Since I have to use the onscreen keyboard whenever I type anything, writing blog posts and emails is something I do with less and less frequency—especially if it's anything longer than a couple of paragraphs. And so I've decided to give this speech recognition thing another try. I've tried it in the past, but always ended up giving up because the thing never seemed to understand what I was saying. But that was then, and this is now, so we'll see how it goes.
One thing that is surprising (and a bit frustrating) is how different speaking what you want to write is from typing what you want to write. When typing (or writing with pen or pencil) the thoughts just seemed to flow out as you're thinking them—but with speech dictation, the speaking seems to interrupt the thinking. It makes it very difficult to think ahead—especially when you keep sneaking glances at the screen and noticing the typos it's making (although, encouragingly enough, the sentence before this parenthetical bit did not make a single mistake).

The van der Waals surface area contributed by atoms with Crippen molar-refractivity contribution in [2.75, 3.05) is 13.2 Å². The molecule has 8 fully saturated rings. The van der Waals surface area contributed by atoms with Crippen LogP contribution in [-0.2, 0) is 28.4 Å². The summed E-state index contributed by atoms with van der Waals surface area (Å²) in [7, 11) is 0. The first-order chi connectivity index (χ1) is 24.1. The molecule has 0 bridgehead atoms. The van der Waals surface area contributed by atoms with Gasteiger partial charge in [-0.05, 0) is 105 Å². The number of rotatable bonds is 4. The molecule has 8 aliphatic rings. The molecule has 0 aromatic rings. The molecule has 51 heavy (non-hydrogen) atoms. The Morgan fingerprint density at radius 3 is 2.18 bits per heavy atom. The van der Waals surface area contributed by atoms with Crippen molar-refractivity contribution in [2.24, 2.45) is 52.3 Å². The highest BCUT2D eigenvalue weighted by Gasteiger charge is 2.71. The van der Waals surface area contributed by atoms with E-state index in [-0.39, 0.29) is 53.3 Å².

I probably should have noted the time when I started this, just to see how long it takes. Supposedly, the speech recognition software gets more accurate the more you use it. I certainly hope so. I have noticed this seems to do better when I speak in short sentence fragments (which may work to my advantage, since I often don't have the breath to get through a whole sentence anyway).
Patty (who is sleeping in the other room) just coughed, and the program typed, "If". That's pretty funny.
For some reason, this thing still keeps screwing up some pretty simple commands. Sometimes it tries to do something that's not even close to what I asked it to do. Just my luck—I've got a hearing impaired speech recognition program!!!
Unfortunately, the Open Office program that I usually use to write doesn't work with speech recognition programs. That figures. (Good heavens, I just swallowed and the program asked, "What was that?" It'll be interesting to see what it says if I ever get the hiccups!)